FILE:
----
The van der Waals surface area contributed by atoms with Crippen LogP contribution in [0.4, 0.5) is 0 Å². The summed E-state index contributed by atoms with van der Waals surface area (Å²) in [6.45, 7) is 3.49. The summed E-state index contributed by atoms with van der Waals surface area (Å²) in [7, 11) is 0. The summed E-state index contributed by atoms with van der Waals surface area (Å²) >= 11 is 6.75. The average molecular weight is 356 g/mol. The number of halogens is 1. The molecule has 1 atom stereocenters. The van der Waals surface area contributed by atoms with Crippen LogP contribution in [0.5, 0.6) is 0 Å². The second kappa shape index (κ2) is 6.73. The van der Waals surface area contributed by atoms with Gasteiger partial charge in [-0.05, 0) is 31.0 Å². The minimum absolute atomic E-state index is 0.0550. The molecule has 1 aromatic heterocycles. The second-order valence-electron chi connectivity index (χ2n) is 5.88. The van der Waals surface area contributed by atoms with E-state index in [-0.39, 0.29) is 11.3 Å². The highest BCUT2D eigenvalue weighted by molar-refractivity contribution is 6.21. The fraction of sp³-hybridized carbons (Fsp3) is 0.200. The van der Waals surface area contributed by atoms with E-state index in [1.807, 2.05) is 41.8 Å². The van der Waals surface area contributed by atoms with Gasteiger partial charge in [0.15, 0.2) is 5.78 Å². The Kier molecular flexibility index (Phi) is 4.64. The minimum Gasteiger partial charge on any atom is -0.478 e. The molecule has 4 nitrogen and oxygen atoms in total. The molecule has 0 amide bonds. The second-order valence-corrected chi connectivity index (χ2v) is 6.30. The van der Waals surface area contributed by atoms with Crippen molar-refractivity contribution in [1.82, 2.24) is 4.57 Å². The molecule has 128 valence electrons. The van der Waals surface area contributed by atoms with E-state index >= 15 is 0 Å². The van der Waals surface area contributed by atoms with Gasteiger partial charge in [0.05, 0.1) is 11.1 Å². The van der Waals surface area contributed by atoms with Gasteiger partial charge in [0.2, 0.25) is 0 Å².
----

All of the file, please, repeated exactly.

The van der Waals surface area contributed by atoms with Crippen LogP contribution in [0.4, 0.5) is 0 Å². The summed E-state index contributed by atoms with van der Waals surface area (Å²) in [6.45, 7) is 3.49. The summed E-state index contributed by atoms with van der Waals surface area (Å²) in [7, 11) is 0. The summed E-state index contributed by atoms with van der Waals surface area (Å²) >= 11 is 6.75. The average molecular weight is 356 g/mol. The number of halogens is 1. The molecule has 1 atom stereocenters. The van der Waals surface area contributed by atoms with Crippen LogP contribution in [0.5, 0.6) is 0 Å². The second kappa shape index (κ2) is 6.73. The van der Waals surface area contributed by atoms with Gasteiger partial charge in [-0.05, 0) is 31.0 Å². The minimum absolute atomic E-state index is 0.0550. The molecule has 1 aromatic heterocycles. The second-order valence-electron chi connectivity index (χ2n) is 5.88. The van der Waals surface area contributed by atoms with E-state index in [-0.39, 0.29) is 11.3 Å². The highest BCUT2D eigenvalue weighted by molar-refractivity contribution is 6.21. The fraction of sp³-hybridized carbons (Fsp3) is 0.200. The van der Waals surface area contributed by atoms with E-state index in [1.807, 2.05) is 41.8 Å². The van der Waals surface area contributed by atoms with Gasteiger partial charge in [0.15, 0.2) is 5.78 Å². The Kier molecular flexibility index (Phi) is 4.64. The minimum Gasteiger partial charge on any atom is -0.478 e. The molecule has 4 nitrogen and oxygen atoms in total. The molecule has 0 amide bonds. The second-order valence-corrected chi connectivity index (χ2v) is 6.30. The van der Waals surface area contributed by atoms with Crippen molar-refractivity contribution in [1.82, 2.24) is 4.57 Å². The molecule has 128 valence electrons. The van der Waals surface area contributed by atoms with E-state index >= 15 is 0 Å². The van der Waals surface area contributed by atoms with Gasteiger partial charge in [0.05, 0.1) is 11.1 Å². The van der Waals surface area contributed by atoms with Gasteiger partial charge in [0.2, 0.25) is 0 Å².